In this section, we compare the performance of the prediction scheme to that of the traditional scheme by simulations. Before conducting simulations, we have to set system parameters appropriately so that the imposed constraints are met. With this consideration in mind, we first set C coll=4, C succ=3, and C sens=0.4. For the given values, the constraints imposed in (17) and (18) are p fa<0.866 and p d>0.1, respectively. These constraints are not stringent.

First, we numerically computed the thresholds. In Figure 4, we show the effects of p d on η 0 and η 1 for p fa=0.1 and 0.2. From this figure, we observe that for all parameters considered, η 1 is larger than η 0. This figure also shows that as p d increases, η 1 slightly increases and η 0 decreases. This change gives the SU more chances to perform action a 2 as the channel sensing becomes more reliable. In addition, we can also examine the effects of the transition probabilities on the prediction scheme. For example, when p d=0.9 and p fa=0.1, we find η 0=0.25 and η 1=0.82. Suppose α=β=0.1. It is easy to check that the condition in (25) is met. In Figure 5, we show the threshold values as a function of p fa. As can be seen from the figure that we have η 1>η 0 again for all parameters considered. In addition, as p fa increases, η 0 increases while η 1 decreases. This tendency is opposite to that shown in Figure 4. Thus, the probability of performing action a 2 decreases as the channel sensing becomes more unreliable.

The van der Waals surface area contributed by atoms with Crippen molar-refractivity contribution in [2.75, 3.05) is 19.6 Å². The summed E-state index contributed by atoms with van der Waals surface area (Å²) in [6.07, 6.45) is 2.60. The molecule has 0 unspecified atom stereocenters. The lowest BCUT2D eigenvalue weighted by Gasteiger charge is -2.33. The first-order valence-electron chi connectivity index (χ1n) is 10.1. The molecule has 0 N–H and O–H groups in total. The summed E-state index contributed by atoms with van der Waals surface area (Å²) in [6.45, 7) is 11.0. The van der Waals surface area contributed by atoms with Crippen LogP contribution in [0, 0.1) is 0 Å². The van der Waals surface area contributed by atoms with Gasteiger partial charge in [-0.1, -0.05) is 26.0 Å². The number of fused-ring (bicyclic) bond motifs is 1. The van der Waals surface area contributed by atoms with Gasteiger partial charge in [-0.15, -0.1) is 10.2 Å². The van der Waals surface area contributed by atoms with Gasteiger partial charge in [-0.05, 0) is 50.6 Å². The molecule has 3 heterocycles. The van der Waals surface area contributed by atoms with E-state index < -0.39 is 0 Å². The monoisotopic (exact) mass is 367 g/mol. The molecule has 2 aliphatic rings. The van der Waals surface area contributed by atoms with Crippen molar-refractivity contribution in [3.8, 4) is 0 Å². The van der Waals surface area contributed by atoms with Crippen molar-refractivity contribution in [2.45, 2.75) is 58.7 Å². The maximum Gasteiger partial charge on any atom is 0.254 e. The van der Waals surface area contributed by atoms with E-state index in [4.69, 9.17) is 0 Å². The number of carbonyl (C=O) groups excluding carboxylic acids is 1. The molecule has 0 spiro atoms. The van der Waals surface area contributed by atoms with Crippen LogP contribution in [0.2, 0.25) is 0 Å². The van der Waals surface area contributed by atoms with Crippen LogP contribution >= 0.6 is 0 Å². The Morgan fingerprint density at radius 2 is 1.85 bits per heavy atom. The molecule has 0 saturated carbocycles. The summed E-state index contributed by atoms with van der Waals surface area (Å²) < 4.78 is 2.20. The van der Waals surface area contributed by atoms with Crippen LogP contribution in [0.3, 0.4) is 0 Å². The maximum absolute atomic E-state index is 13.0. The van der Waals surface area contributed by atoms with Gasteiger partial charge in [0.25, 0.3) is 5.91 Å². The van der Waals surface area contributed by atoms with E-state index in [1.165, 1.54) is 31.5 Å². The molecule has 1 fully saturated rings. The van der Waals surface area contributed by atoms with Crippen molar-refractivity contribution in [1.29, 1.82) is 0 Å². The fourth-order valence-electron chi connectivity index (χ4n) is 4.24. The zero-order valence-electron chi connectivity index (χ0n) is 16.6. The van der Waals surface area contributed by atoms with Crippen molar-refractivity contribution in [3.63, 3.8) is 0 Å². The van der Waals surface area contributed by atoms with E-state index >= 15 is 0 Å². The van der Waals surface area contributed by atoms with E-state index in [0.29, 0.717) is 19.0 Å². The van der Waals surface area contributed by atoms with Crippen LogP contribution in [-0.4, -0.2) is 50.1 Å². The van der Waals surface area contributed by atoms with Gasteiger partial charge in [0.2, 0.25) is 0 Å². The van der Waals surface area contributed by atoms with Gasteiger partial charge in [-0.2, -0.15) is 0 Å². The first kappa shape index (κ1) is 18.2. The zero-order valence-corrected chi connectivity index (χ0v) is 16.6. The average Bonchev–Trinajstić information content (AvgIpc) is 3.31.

Figure 4

Values of η 0 and η 1 as a function of p d .

Figure 5

Values of η 0 and η 1 as a function of p fa .

With the thresholds numerically determined, we then conducted simulations to evaluate the utilities of the proposed prediction scheme and the traditional scheme. In each run, a total of 106 time slots were simulated for each scheme and the utilities obtained were averaged. In Figure 6, we depict the utility values achieved in error-free channels as a function of p d, where U p denotes utility of the prediction scheme and U t the traditional scheme. We see from this figure that when p d≤0.6, U p is zero and U t is negative. Indeed, when the environment is too hostile, U t may become negative, but U p≥0 for all situations. When p d≥0.65, both utilities are larger than zero and the proposed scheme has a gain roughly a magnitude of C sens relative to the traditional scheme. In addition, we also simulated both schemes with channel errors. However, for reasonable error rates, such as 10−4 or less, the degradation due to channel errors is not significant, several orders less than the utilities achieved by either scheme. Thus, we show the results for error-free channels only.